When is it legal to strip search a criminal suspect?
Being subjected to a strip search can be embarrassing and extremely unpleasant, but strip searches are one way that law enforcement ensures they have discovered all hidden evidence and to prevent the passage of contraband in jails and prisons. While most of us don't like to think about it, there is a possibility we could be searched invasively, especially after the U.S. Supreme Court expanded the right of law enforcement to perform jail strip searches, even in the case of minor offenses.
The case was 2012's Florence v. Board of Chosen Freeholders of County of Burlington, and it involved Albert Florence, who was arrested on a warrant for unpaid citations. In 1998, seven years before the incidents at issue, petitioner Albert Florence plead guilty to two offenses and was sentenced to pay a fine in monthly installments. In 2003, after he fell behind on his payments and failed to appear at an enforcement hearing, a bench warrant was issued for his arrest. He paid the outstanding balance less than a week later; but, for some unexplained reason, the warrant remained in a statewide computer database. Two years later, in Burlington County, New Jersey, petitioner and his wife were stopped in their automobile by a state trooper. Based on the outstanding warrant in the computer system, the officer arrested petitioner and took him to the Burlington County Detention Center. He was held there for six days and then was transferred to the Essex County Correctional Facility. It is not the arrest or confinement but the search process at each jail that gives rise to the claims before the Court.
Even though Florence's alleged offense was very minor and his arrests were demonstrably in error, the U.S. Supreme Court held that the jails were completely justified in subjecting him to uncomfortable, humiliating check-in procedures, including:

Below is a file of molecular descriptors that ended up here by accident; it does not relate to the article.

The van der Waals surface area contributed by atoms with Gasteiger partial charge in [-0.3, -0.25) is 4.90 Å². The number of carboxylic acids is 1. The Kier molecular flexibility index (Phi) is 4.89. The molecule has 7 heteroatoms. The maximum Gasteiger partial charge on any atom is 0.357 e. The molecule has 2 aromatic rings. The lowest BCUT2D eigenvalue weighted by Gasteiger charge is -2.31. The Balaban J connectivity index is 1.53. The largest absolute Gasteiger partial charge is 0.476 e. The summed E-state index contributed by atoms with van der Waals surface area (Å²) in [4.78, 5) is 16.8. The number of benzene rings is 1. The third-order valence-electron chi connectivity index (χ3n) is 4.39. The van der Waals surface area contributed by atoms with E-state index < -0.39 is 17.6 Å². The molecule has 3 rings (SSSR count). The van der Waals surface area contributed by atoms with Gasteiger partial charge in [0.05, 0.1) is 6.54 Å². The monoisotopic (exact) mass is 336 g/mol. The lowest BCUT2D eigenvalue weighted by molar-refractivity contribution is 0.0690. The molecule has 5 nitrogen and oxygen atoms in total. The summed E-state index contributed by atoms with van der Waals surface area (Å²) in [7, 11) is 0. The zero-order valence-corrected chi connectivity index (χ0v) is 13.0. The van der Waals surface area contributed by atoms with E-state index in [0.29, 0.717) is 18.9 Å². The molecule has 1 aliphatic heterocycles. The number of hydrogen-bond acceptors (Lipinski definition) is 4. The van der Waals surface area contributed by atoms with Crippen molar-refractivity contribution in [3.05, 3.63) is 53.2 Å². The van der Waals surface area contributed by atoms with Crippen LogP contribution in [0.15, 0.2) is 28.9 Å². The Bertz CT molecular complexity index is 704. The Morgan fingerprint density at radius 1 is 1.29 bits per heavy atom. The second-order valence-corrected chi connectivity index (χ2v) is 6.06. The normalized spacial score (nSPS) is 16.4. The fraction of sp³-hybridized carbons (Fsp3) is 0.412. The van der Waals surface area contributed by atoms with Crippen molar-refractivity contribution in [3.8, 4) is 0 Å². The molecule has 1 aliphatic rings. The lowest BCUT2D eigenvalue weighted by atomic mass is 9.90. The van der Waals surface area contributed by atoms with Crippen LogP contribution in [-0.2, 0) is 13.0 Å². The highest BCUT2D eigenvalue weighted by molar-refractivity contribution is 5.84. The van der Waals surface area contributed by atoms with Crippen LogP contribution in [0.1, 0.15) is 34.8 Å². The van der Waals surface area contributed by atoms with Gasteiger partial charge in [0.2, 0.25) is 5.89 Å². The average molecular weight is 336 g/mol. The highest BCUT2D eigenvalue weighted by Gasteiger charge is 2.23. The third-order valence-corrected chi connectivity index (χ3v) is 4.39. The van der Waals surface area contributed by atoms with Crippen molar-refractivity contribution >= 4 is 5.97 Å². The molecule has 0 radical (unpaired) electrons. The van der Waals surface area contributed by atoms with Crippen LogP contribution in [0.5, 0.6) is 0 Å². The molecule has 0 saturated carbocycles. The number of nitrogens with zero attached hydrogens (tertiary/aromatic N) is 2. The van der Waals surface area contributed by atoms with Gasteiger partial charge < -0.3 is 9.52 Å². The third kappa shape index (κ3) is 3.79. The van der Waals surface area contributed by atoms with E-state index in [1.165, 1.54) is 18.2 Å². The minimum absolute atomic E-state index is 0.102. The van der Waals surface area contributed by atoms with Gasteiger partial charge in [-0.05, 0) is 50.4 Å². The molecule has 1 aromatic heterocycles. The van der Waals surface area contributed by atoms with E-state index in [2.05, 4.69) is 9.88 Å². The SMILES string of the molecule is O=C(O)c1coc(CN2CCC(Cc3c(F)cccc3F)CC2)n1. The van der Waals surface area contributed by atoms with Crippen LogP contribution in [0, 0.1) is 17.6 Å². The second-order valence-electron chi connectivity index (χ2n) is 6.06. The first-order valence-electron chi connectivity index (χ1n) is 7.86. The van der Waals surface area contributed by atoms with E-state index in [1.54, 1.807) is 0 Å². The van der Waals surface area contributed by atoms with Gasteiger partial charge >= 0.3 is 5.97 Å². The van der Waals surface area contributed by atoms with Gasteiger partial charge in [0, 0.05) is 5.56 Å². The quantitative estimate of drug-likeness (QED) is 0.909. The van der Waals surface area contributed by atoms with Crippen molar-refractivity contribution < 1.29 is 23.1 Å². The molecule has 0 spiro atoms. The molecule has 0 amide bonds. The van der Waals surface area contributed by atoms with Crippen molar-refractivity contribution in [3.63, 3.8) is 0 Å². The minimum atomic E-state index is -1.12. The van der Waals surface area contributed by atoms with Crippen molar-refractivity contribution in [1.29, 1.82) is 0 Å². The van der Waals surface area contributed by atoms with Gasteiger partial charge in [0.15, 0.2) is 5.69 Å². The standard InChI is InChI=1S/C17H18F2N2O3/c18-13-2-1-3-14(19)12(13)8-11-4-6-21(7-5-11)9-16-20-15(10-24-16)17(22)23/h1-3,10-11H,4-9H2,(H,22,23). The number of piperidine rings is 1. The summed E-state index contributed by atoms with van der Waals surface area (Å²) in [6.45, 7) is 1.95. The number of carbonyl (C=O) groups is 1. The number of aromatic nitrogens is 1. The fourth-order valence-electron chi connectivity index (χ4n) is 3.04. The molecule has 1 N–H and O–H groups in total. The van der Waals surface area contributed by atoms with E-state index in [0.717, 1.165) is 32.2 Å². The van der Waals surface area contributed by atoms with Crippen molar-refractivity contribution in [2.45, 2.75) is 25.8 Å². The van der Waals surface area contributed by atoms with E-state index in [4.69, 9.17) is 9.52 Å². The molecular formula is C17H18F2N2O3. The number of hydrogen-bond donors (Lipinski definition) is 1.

- Mandatory shower with an anti-lice agent
- Nude visual checks for tattoos, scars, wounds, marks and contraband
- A nude visual check of ears, nose, mouth, scalp, hair, hands, fingers, arms, armpits and bodily openings
- Strip searches in which he was instructed to open his mouth, lift his tongue, turn, lift his arms, etc., and ultimately lift his genitals to the view of the officers
The reason this was all considered legal was that law enforcement has "a responsibility to ensure that jails are not made less secure by reason of what new detainees may carry in on their bodies." In other words, this type of search is justified, the high court ruled, to prevent the introduction of possible diseases, weapons, drugs and other contraband into the jail.
Could you be strip searched upon being arrested by mistake, or for minor charges?
Washington State is more protective of minor offenders' privacy in jail searches
After litigating several cases in the 1980s where women were strip searched while being booked into jail on minor charges, the ACLU-WA and other advocacy groups successfully had a law passed restricting jail strip searches in minor criminal cases.
The statute prohibits strip searches of people jailed prior to trial unless there is reasonable suspicion that the defendant has a weapon or contraband, or unless there is probable cause to believe they have hidden evidence on their person. It does not apply to drug or DUI arrests, but it does protect most people arrested for minor offenses, including civil disobedience charges arising from protests.
In fact, Washington's law was cited by the dissent in Florence v. Burlington as proof that limiting strip searches does not jeopardize jail security.
Are there other situations when you can be strip searched?
Yes. Besides the jail search, there is a possibility you could be strip searched by the police who initially arrest you. A "search incident to arrest" is simply a search that occurs at the time of a lawful arrest. A strip search can be performed incident to arrest, but only under limited circumstances.
First, the arrestee must be in custody, meaning that they have been handcuffed or that they understand they are not free to leave. Second, the police must generally perform any strip search or partial strip search in a private location. The U.S. Supreme Court has specifically ruled that "the interests supporting a search incident to arrest would hardly justify disrobing an arrestee on the street."
Third, police officers are not allowed to touch arrestees under their clothing or to touch their breasts, buttocks or genitals. Doing so is considered extreme, and courts may exclude evidence from trial if it was obtained via an unreasonable search. The police must respect arrestees' legitimate interest in privacy.
For more information about your legal rights in Washington, contact Pewitt Law, PLLC.